Whether or not we go over the fiscal cliff, we’re looking at a slew of brand-new taxes and costly regulations coming up in the next couple of years, largely courtesy of ObamaCare, that are going to put a sizable damper on our economy. Yet another aspect of all of this governmental procrastinating on a fiscal-cliff deal, however, is all of the accompanying uncertainty about which tax increases and spending cuts we’ll actually be looking at; ergo, says the AP, don’t let your first January paychecks lull you into a false sense of security.
No matter what Congress does to address the year-end fiscal cliff, it’s already too late for employers to accurately withhold income taxes from January paychecks, unless all the current tax rates remain unchanged, which is an unlikely scenario.
Social Security payroll taxes are set to increase on Jan. 1, so workers should immediately feel the squeeze of a 2 percent cut in their take-home pay. But as talks drag on over how to address other year-end tax increases, the Internal Revenue Service has delayed releasing income tax withholding tables for 2013.
As a result, employers are planning to withhold income taxes at the 2012 rates, at least for the first one or two paychecks of the year, said Michael O’Toole of the American Payroll Association.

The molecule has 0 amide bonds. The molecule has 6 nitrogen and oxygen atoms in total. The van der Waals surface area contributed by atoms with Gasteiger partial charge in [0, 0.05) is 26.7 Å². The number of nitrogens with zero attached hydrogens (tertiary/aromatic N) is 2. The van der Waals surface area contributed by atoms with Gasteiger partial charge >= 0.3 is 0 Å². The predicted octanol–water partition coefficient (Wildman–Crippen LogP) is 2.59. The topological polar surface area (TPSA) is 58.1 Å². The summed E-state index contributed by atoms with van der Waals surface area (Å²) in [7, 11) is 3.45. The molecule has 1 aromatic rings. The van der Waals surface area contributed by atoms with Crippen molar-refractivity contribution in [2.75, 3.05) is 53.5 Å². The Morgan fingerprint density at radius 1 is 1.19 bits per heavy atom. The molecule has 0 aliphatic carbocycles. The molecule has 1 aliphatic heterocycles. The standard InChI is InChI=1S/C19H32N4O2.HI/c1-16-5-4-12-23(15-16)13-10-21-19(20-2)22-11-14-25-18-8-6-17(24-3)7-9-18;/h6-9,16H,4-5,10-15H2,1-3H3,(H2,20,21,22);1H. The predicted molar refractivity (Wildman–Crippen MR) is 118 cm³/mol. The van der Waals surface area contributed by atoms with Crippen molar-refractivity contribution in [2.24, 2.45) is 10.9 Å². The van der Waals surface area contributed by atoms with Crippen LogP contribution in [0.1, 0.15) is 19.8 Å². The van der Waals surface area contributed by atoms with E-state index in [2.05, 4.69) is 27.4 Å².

If employers don’t withhold enough taxes in January, they will have to withhold even more taxes later in the year to make up the difference. Otherwise, taxpayers could get hit with big tax bills, and possibly penalties, when they file their 2013 returns.
And the worst part of this is, it’s looking increasingly likely that we are going to go over the fiscal cliff. Obama and the Democrats’ refusal to make any sort of good-faith negotiations or concessions makes it increasingly apparent that everybody’s tax rates going up across the board is something they really don’t have that many qualms with, as Sen. John Barrasso explained this morning:
Mr. Barrasso, Wyoming Republican, said on “Fox News Sunday” that the White House isn’t interested in finding a solution to avoid having the American economy go over the “cliff” — the automatic tax increases and spending cuts that kick in in 2013 if Washington lawmakers can’t reach a long-term budget deal.
“I think the president is eager to go over the cliff for political purposes,” Mr. Barrasso said. “I think he sees a political victory at the bottom of the cliff.
“He gets all this additional tax revenue for new programs; he gets to cut the military, which Democrats have been calling for for years, and he gets to blame Republicans for it,” Mr. Barrasso said.